If the dryer is pulling to much from your electrical system I would think that turning it on would produce a tripped fuse. You haven’t mentioned that, so my guess would be the hair dryer itself is bad. Have you tried this hair dryer at another location, a neighbors house? If it works there, but refuses to come on at your home would be a real mystery.

Can you link to a picture of this device? I’ve never seen anything like that, and can’t quite picture it.

I’ve had a hair dryer go out from overheating, and then nothing on it works. No heat, no fan, nothing. I assume there’s some kind of one-time fuse in them. I even opened it up, but couldn’t see anything obvious.

Sounds like a “pass through” or “deadfront” GFI - it’s just a GFI without sockets to protect whatever’s downstream from it. They’re not very common, but they’re used for things like hot tubs where you may want local GFI protection, but not GFI-protected receptacles.

Interesting, thanks. I’ve never seen one.

That was sort of what I was thinking. However, in the real world, or at least my bath room, my wife has a hair drier with the GFI in the enlarged plug. It is plugged into a GFI outlet. It works. With hair driers having come with GFI’s in the plug and code requiring GFI’s in bathroom for a long time, it must be very common for them to work with GFI outlets.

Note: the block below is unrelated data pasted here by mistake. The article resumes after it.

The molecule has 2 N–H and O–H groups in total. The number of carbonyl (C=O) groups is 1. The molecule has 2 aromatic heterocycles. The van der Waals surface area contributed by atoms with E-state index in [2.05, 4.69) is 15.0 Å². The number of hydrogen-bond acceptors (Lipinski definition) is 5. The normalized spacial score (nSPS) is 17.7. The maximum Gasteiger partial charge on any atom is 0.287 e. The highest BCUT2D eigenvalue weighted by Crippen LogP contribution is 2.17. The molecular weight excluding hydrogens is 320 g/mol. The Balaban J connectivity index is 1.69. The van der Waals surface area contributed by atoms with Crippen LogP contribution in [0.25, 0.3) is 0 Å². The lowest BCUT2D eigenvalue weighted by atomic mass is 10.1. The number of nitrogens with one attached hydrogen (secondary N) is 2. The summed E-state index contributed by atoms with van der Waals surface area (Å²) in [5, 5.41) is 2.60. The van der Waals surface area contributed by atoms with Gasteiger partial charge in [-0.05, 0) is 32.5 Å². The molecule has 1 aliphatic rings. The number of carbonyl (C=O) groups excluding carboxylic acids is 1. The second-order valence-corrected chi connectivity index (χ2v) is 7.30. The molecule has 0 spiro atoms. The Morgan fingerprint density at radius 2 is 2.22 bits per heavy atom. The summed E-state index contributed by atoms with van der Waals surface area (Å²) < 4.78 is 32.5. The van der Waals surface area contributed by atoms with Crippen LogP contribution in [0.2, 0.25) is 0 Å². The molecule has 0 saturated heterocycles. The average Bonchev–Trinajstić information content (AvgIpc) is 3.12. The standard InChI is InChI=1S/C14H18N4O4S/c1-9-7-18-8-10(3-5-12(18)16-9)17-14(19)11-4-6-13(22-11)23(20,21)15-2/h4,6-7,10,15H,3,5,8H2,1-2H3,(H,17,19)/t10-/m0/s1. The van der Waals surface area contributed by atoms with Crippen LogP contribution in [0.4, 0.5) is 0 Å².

I still think this may give us a clue to the problem. Diamond02, have you checked the polarity of the circuits in your house? Code requires the hot side to be connected to black or other color, neutral to white, and ground to bare or green. Outlets have brass, silver and green screws for hot, neutral, and ground. Neutral and ground should be connected at the main service. Hot should show 120 V to both neutral and ground. There are doohickies you plug in and they tell you if an outlet is wired correctly. I have always made do with my multimeter. I have heard of houses where all the circuits were wired up wrong. (Confusing when you try to wire up a 3 way switch.)

There’s one of those in our closet, up at about the same level as the lightswitch, which protects the circuit that the whirlpool tub is on. Obviously, you don’t want outlets on that same circuit. Our house was built in 2004.

GFIs can follow one another in a circuit. sometimes it will cause an earlier one to trip. using GFI corded appliance in a GFI receptacle is common. plugging a GFI extension cord/power strip into one another or a GFI receptacle is common. work around is to not have overly sensitive ones earlier than others.

What are the exact symptoms? Do blowdryers simply not come on at all? Do you know what’s the voltage in your house?

Grandma’s house was on 110V and ours on 230V for maybe twenty years. Some blowdryers would try to come on but barely wheeze; others would be completely unresponsive - until we switched them from 230V to 110V. We had to always, always make sure that we only brought there dryers whose voltage could be switched. Other items, such as space heaters, didn’t have this problem.

Maybe it’s a deviant blow dryer.


I would try a lower voltage blowdryer first. I have never paid attention to that, so I will see what happens. If that doesn’t work, I will just contact an electrician.

How many dryers is “no dryers”?